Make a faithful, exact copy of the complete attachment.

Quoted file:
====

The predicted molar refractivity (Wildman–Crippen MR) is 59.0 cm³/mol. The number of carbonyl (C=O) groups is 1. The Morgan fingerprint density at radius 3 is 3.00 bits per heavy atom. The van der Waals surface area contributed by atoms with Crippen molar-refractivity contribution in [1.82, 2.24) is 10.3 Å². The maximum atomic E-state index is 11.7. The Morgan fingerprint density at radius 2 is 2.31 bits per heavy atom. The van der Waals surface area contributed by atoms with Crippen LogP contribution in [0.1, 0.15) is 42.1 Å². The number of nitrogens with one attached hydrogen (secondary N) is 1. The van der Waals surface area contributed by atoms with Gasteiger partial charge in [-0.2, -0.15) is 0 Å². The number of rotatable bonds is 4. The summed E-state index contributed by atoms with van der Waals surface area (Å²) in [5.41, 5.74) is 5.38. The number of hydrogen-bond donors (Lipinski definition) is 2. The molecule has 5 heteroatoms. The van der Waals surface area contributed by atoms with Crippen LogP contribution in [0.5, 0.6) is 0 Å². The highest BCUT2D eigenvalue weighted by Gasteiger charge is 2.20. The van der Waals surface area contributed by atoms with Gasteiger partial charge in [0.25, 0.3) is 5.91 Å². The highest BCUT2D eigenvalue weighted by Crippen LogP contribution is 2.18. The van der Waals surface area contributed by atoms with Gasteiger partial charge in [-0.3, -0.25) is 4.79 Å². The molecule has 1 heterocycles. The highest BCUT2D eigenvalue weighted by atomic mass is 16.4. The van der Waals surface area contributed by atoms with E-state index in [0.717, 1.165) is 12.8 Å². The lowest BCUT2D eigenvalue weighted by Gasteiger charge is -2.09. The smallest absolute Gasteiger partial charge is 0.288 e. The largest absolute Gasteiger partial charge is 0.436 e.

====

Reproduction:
The predicted molar refractivity (Wildman–Crippen MR) is 59.0 cm³/mol. The number of carbonyl (C=O) groups is 1. The Morgan fingerprint density at radius 3 is 3.00 bits per heavy atom. The van der Waals surface area contributed by atoms with Crippen molar-refractivity contribution in [1.82, 2.24) is 10.3 Å². The maximum atomic E-state index is 11.7. The Morgan fingerprint density at radius 2 is 2.31 bits per heavy atom. The van der Waals surface area contributed by atoms with Crippen LogP contribution in [0.1, 0.15) is 42.1 Å². The number of nitrogens with one attached hydrogen (secondary N) is 1. The van der Waals surface area contributed by atoms with Gasteiger partial charge in [-0.2, -0.15) is 0 Å². The number of rotatable bonds is 4. The summed E-state index contributed by atoms with van der Waals surface area (Å²) in [5.41, 5.74) is 5.38. The number of hydrogen-bond donors (Lipinski definition) is 2. The molecule has 5 heteroatoms. The van der Waals surface area contributed by atoms with Crippen LogP contribution in [0.5, 0.6) is 0 Å². The highest BCUT2D eigenvalue weighted by Gasteiger charge is 2.20. The van der Waals surface area contributed by atoms with Gasteiger partial charge in [0.25, 0.3) is 5.91 Å². The highest BCUT2D eigenvalue weighted by Crippen LogP contribution is 2.18. The van der Waals surface area contributed by atoms with Gasteiger partial charge in [-0.3, -0.25) is 4.79 Å². The molecule has 1 heterocycles. The highest BCUT2D eigenvalue weighted by atomic mass is 16.4. The van der Waals surface area contributed by atoms with E-state index in [0.717, 1.165) is 12.8 Å². The lowest BCUT2D eigenvalue weighted by Gasteiger charge is -2.09. The smallest absolute Gasteiger partial charge is 0.288 e. The largest absolute Gasteiger partial charge is 0.436 e.